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It always pissed me off when people referred to the hip-hop I loved circa turn of the century as 'backpacker'. However you understand that term, it suggests that the artist and the consumer are in some way just passing through; as if we were all just tourists uncommitted to any particular geographic art scene, as if bands and genres evolve out of the particular geological formation that makes their locale unique. As if there can only be a NY scene and a Dalston scene and a Trafford scene.

A specific kind of electronic, instrumental hip-hop developed out of that fin de siecle world. Influenced by Uncut as much as it was by Warp, successive artists tried to weave something of the live funk and soul bands that toured student unions up and down the land in with cutting edge electronica. What you ended up with was eclectic, not always enjoyable spacejunk like Lemon Jelly, Prefuse 73, and Kelpe.

The Curved Line subtly pushes the Korg and beat-driven structures that Kelpe thrives in towards a more recognisable tech-house. Funny freaks like 'Chirpsichord' are studded with maximalist beat patterns, burbling patches layered onto a patchwork quilt. There's very little that is played as inherently cool – the producer is having far too good a time to worry about downplaying his hand or preaching to the street. A carefree, freewheeling spirit reigns.

There are the usual nods to AFX and Braindance, and a liberal and slightly unnecessary use of side chain. The giddy mid-range keyboard wanderings on 'Sick Lickle Thing' come with what sound like live takes of MIDI samba drums; moments like this emerge all over the place, like Kelpe decided to track a bunch of rough chord structures before returning to ornate them with humour and rhythmic flourishes to liven up the whole. It sounds like a bunch of fun was had getting it sounding exactly right.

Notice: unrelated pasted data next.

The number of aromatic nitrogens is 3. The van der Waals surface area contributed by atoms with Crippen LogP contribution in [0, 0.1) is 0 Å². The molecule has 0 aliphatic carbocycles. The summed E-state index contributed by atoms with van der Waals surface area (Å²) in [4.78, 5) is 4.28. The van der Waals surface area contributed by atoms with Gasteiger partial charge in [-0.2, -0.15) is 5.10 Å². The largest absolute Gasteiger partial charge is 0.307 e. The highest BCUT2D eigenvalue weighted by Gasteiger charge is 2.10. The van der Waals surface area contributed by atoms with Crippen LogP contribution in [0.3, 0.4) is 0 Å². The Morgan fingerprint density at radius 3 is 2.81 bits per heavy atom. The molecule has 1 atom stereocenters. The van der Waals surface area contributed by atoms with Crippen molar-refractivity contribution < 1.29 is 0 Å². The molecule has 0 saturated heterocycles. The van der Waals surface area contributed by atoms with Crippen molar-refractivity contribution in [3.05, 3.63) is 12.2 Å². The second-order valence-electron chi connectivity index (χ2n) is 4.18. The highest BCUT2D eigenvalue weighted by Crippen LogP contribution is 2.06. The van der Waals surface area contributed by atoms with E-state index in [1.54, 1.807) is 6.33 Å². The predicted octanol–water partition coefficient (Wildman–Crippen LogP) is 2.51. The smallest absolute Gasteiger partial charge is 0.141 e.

'Red Caps of Waves' sounds like an Earl Sweatshirt instrumental, which probably says more about how unoriginal Earl is than Kelpe, who has been making this kind of beat since almost the turn of the century. All it's missing is a misogynist lyric and stupidly pitched down refrain. To clarify - it really doesn't miss this.

All this talk of humour leads to the obvious question; is he still taking the piss? Partly. Kelpe has thankfully toned down the loopy vocal samples since his debut (which was knee deep in non sequiturs). It unfortunately also has the effect of concentrating the gaze a little too keenly on what remains, which can't always hold up to repeated listens. As fun as it is, a great deal of The Curved Line feels too laid-back to be spectacular. Only occasionally does it seem like it might be ready to explode, as in the mid-section of 'Drums For Special Effects', but the order to charge is never given. While you're tapping your foot along to the scatology, it's a giddy ride. It may not be bold enough to live long in the memory.

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